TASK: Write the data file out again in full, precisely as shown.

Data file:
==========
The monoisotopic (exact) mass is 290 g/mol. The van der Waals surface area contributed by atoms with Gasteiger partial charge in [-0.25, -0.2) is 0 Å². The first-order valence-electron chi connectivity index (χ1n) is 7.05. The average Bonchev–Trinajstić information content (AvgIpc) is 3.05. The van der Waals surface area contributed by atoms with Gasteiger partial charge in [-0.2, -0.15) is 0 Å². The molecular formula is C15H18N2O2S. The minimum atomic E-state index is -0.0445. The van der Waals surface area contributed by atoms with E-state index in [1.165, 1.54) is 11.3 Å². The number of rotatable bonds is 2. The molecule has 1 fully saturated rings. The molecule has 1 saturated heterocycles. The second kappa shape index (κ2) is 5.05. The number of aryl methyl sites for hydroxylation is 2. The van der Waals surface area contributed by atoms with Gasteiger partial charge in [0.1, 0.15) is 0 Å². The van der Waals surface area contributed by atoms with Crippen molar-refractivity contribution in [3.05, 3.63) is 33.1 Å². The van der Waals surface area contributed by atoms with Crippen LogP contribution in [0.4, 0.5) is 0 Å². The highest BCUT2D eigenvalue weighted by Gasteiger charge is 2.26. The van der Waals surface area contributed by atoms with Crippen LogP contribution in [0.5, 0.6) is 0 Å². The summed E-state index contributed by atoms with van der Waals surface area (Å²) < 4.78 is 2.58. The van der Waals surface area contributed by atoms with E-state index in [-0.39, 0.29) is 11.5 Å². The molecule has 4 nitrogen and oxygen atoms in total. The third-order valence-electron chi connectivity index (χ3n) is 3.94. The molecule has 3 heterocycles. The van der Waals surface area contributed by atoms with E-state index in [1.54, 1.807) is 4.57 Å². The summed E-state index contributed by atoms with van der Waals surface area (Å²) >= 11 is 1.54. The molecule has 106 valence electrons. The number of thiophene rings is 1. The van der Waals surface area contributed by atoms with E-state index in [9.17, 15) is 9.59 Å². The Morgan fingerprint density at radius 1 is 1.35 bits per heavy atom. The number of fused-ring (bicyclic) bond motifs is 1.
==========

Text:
The monoisotopic (exact) mass is 290 g/mol. The van der Waals surface area contributed by atoms with Gasteiger partial charge in [-0.25, -0.2) is 0 Å². The first-order valence-electron chi connectivity index (χ1n) is 7.05. The average Bonchev–Trinajstić information content (AvgIpc) is 3.05. The van der Waals surface area contributed by atoms with Gasteiger partial charge in [-0.2, -0.15) is 0 Å². The molecular formula is C15H18N2O2S. The minimum atomic E-state index is -0.0445. The van der Waals surface area contributed by atoms with E-state index in [1.165, 1.54) is 11.3 Å². The number of rotatable bonds is 2. The molecule has 1 fully saturated rings. The molecule has 1 saturated heterocycles. The second kappa shape index (κ2) is 5.05. The number of aryl methyl sites for hydroxylation is 2. The van der Waals surface area contributed by atoms with Gasteiger partial charge in [0.1, 0.15) is 0 Å². The van der Waals surface area contributed by atoms with Crippen molar-refractivity contribution in [3.05, 3.63) is 33.1 Å². The van der Waals surface area contributed by atoms with Crippen LogP contribution in [0.4, 0.5) is 0 Å². The highest BCUT2D eigenvalue weighted by Gasteiger charge is 2.26. The van der Waals surface area contributed by atoms with Crippen LogP contribution in [0.5, 0.6) is 0 Å². The summed E-state index contributed by atoms with van der Waals surface area (Å²) < 4.78 is 2.58. The van der Waals surface area contributed by atoms with E-state index in [-0.39, 0.29) is 11.5 Å². The molecule has 4 nitrogen and oxygen atoms in total. The third-order valence-electron chi connectivity index (χ3n) is 3.94. The molecule has 3 heterocycles. The van der Waals surface area contributed by atoms with E-state index in [1.54, 1.807) is 4.57 Å². The summed E-state index contributed by atoms with van der Waals surface area (Å²) >= 11 is 1.54. The molecule has 106 valence electrons. The number of thiophene rings is 1. The van der Waals surface area contributed by atoms with E-state index in [9.17, 15) is 9.59 Å². The Morgan fingerprint density at radius 1 is 1.35 bits per heavy atom. The number of fused-ring (bicyclic) bond motifs is 1.